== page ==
Memberships to local zoos, Nature Centers, Museums, etc.; Horseback Riding Lessons; A Kindle; A series of books your child wants/needs; tickets to a play or ball game.  Our extended family has been curious and supportive on this journey.  They really like to feel a part of our kids’ education, and appreciate when I recommend something specific.

    Horse-back Riding lessons were a big hit this Spring
  • Get a Kindle (or tablet of your choice).  ALL, and I do mean ALL, of our kids’ literature books on FREE on the Kindle.  This is true not only for the coming year, but throughout middle and high school.  ALL.
  • Join a local Home-School Support Group.  These groups often have book sales and lending libraries. You will build relationships with other parents and talk about what is working for them;  borrow and lend books; plan trips together; share your experiences and encourage one another.
  • Join a group-learning or co-op group.  Each parent can teach the group something they are passionate about!  In our co-op group, Allison teaches American History; Krista teaches Science; I teach Sign Language; Natalie does craft projects that support the learning in History.  Janelle has wee ones ones, so she tends them while the others are learning. We are an informal group that has been together for 4 years.  Our kids now range in age 2  – 15 years old, and they enjoy the benefits of long-term friendships.  We eat lunch together each week.  We laugh and play and encourage each other… and the kids do too. 🙂  My Co-Op group has been one of the greatest assets to our home-schooling experience to this point.

    Some of the kids from our Wonderful Co-Op
  • Shop the Back-To-School sales at the end of summer and grab up a pile of spiral bound notebooks, pencils, glue, tape, crayons, etc.  I spent less than $20 at the beginning of the school year and have needed to buy nothing else this year.  I am not crafty, so I don’t spend money on doing crafty things, as some of my peers do.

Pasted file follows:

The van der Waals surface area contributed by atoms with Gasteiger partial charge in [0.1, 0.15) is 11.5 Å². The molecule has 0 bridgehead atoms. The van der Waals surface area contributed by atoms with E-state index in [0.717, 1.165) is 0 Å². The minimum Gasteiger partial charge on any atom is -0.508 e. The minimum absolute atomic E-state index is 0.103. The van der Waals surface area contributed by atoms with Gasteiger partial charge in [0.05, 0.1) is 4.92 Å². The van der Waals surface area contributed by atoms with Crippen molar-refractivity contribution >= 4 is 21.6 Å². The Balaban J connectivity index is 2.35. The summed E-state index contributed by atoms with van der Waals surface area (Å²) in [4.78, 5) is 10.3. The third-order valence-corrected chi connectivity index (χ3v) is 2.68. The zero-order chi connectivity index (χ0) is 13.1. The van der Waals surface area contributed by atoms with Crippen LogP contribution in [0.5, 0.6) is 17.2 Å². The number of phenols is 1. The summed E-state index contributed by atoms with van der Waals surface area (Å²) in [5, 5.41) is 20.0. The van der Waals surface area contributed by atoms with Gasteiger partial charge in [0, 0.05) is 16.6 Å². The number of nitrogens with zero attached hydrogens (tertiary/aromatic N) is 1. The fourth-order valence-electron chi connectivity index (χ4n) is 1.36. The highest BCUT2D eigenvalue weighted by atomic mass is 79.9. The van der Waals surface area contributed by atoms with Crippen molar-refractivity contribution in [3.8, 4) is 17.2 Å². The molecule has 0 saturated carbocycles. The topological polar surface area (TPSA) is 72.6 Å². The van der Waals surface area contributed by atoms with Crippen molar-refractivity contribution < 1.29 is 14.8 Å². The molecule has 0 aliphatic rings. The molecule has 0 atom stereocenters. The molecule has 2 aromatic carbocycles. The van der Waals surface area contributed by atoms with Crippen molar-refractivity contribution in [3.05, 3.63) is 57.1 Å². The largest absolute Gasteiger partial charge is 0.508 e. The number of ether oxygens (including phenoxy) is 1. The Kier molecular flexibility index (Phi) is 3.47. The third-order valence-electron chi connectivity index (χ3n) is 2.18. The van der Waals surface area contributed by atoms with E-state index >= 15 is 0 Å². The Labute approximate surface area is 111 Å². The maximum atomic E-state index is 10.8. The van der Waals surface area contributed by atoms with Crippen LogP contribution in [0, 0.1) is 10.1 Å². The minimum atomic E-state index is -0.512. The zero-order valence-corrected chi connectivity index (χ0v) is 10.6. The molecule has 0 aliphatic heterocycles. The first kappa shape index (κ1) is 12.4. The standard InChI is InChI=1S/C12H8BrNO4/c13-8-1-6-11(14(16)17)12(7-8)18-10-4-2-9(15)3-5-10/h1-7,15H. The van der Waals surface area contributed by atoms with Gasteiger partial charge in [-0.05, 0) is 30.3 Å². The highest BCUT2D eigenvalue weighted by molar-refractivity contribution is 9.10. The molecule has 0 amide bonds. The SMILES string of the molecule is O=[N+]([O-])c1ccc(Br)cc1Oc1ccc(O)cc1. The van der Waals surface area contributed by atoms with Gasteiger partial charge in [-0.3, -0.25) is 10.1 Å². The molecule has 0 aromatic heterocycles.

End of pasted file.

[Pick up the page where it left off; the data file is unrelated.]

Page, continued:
There are folks that spend big bucks on curriculum, books and supplies.  But they don’t HAVE to do it.  They CHOOSE to do it.   Their kids aren’t smarter/faster/cuter/less smelly… they just use a different means of educating their kids. If you are currently home-schooling, I encourage you to not put a burden on those considering doing the same.  One does not need to spend big bucks to teach their kids at home.  You may choose to do that, but don’t pass that yoke on to another.

We use a Classical Approach to education.  Lots and lots of good, classic books.  We teach the kids to think and find information.  We teach them to reason and apply scripture.  We memorize a whole lot.  But more, so much more, we love.  We love being together; we love learning together; we love traveling together; we love discovering together.  We love.

If you are feeling the pull to home-school, but are afraid of the costs.  Don’t be.  You don’t have to spend a dime more than you would buying supplies to send your kids to school.  You may have a messy house from time to time, but who doesn’t?  You may have days (or weeks) when you feel like nothing is getting through (like algebra!).  But I experienced that a million times more in my career life than I do in my home-school life.

Be encouraged.  You don’t have to be brilliant, rich or Super-Mom to teach your children at home.  Just look at me! HA!